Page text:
Acts 13 Lesson

Prayer, fasting, and "feeling" the Holy Spirit

“While they were ministering to the Lord and fasting, the Holy Spirit said, ‘Set apart for Me Barnabas and Saul for the work to which I have called them.’" - Acts 13:2.

This was spoken to Barnabas, Simeon, Lucius, Manaen, and Saul.  Here is a clear example of the Holy Spirit giving a command, and people following it. Barnabas and Saul would go out and preach the good news of Jesus. Before they left though, Luke tells us that they fasted and prayed.

What about us? What does it look like when the Holy Spirit tells us to do something? Does the Spirit appear in a dream? Is it a feeling that we get? A thought in our head? And how do we know if it’s the Holy Spirit talking to us and not just our own thoughts? That can be a tricky thing to try and get our thoughts around.

Regarding the Holy Spirit, the Bible tells us “what” God’s commandments are, and the Holy Spirit lets us “feel it.” The Holy Spirit is always in alignment with the Bible, God and Jesus. They never will contradict one another. So if you have a thought or a feeling that contradicts God, Jesus or what is in the Bible, it is safe to say that thought or feeling is not from the Holy Spirit.

Luke tells us that they fasted and prayed about what the Holy Spirit had told them to do. What about us? Do we pray and fast about the things that God puts in our head and in our heart? It is clear that we are supposed to. Here are just a few verses on the importance of prayer:

  • “This is the confidence which we have before Him, that, if we ask anything according to His will, He hears us.” - 1 John 5:14.
  • “And pray in the Spirit on all occasions with all kinds of prayers and requests. With this in mind, be alert and always keep on praying for all the Lord’s people.” - Ephesians 6:18.
  • “Then you will call upon Me and come and pray to Me, and I will listen to you.” - Jeremiah 29:12.
  • “Keep watching and praying that you may not enter into temptation; the spirit is willing, but the flesh is weak.” - Mathew 26:41.
  • “Rejoicing in hope, persevering in tribulation, devoted to prayer.” - Romans 12:12.
  • “Therefore, confess your sins to one another, and pray for one another so that you may be healed. The effective prayer of a righteous man can accomplish much.” - James 5:16.

What about fasting? Is that really something that God wants us to do? Let us look at what the scriptures have to say.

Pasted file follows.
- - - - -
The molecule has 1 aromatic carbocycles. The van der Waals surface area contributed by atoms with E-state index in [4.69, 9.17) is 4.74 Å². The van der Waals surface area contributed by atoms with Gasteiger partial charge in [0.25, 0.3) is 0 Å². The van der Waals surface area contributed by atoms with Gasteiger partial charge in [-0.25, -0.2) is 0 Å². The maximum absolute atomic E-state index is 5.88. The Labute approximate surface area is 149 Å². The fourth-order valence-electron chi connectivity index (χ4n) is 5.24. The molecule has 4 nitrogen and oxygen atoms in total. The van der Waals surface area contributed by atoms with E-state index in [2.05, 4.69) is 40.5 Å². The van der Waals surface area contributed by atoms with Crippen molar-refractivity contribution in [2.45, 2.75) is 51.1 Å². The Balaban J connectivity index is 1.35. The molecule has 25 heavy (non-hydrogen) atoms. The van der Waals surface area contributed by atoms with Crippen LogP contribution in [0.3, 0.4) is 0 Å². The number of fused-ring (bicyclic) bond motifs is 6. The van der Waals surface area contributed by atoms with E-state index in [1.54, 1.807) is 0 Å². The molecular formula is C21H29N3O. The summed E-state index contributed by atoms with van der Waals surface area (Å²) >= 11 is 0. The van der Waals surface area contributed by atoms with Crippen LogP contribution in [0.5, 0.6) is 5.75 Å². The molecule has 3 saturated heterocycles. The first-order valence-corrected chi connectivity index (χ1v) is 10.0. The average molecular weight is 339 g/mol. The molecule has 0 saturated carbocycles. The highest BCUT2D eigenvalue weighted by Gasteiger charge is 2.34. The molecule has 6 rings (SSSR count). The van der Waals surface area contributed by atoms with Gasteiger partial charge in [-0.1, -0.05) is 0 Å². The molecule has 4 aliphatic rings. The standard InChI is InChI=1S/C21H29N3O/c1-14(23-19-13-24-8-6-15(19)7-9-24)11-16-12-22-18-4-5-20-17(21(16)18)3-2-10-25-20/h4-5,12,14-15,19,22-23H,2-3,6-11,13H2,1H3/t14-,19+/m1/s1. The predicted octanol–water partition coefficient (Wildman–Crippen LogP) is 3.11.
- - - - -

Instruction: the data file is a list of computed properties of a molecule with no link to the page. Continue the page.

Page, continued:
• “Stop depriving one another, except by agreement for a time, so that you may devote yourselves to prayer, and come together again so that Satan will not tempt you because of your lack of self-control.” - 1 Corinthians 7:5.
  • “They mourned and wept and fasted until evening for Saul and his son Jonathan and for the people of the Lord and the house of Israel, because they had fallen by the sword.” - 2 Samuel 1:12.
  • “When they had appointed elders for them in every church, having prayed with fasting, they commended them to the Lord in whom they had believed.” - Acts 14:23.
  • “Go, assemble all the Jews who are found in Susa, and fast for me; do not eat or drink for three days, night or day. I and my maidens also will fast in the same way. And thus I will go in to the king, which is not according to the law; and if I perish, I perish.” - Esther 4:16.
  • “Whenever you fast, do not put on a gloomy face as the hypocrites do, for they neglect their appearance so that they will be noticed by men when they are fasting. Truly I say to you, they have their reward in full.” - Mathew 6:16.
  • “Yet even now,” declares the Lord, “Return to Me with all your heart, and with fasting, weeping and mourning; Now return to the Lord your God, for He is gracious and compassionate, and rend your heart and not your garments.” slow to anger, abounding in lovingkindness and relenting of evil.” - Joel 2:12-13.

As is always helpful when studying the Bible, let us ask ourselves the following two questions:

  • What does this scripture mean to me?
  • How can I apply it in my life to glorify God?

For those who have been baptized and received the Holy Spirit, It has in the past, and will continue to let us “feel” what God wants us to do. When God is compelling us to do something, we can pray and fast about it and then act. We can follow the example of Barnabas and Saul from Acts 13.

Thank you for studying with us today!  Please join us again tomorrow as we look at Acts 14. Our topic of discussion will be, “Resisting negative influences.”  May God’s blessings be upon you until then.  Amen


Pat Dermody

I do pastoral care and usually pray for the Holy Spirit to guide me in what I say. One time a mother and son were in a contentious relationship. Each confided in me and I could understand both sides of the problem but always just listened. The son asked me to accompany him on his next visit so he would remain calm because the stepfather always interrupted before the son could get his point across. I was very nervous about this since I did not want to take sides . However, when we were together the Holy Spirit intervened and I could, at times, help by redirecting the conversation when the stepfather interrupted so the son could make his point. I was truly being used as an instrument for peace. The son felt he had been heard and they resumed a more comfortable relationship which is still continuing after a year and a half

Pat Dermody

Very encouraging. Thank you for sharing Pat!


I've actually only really felt the Holy Spirit a couple of times in my life. But it was wonderful, and peaceful, and I wanted to experience that feeling more. I'll keep studying and working to grow my faith and trusting in God's love, God's plan and God's grace.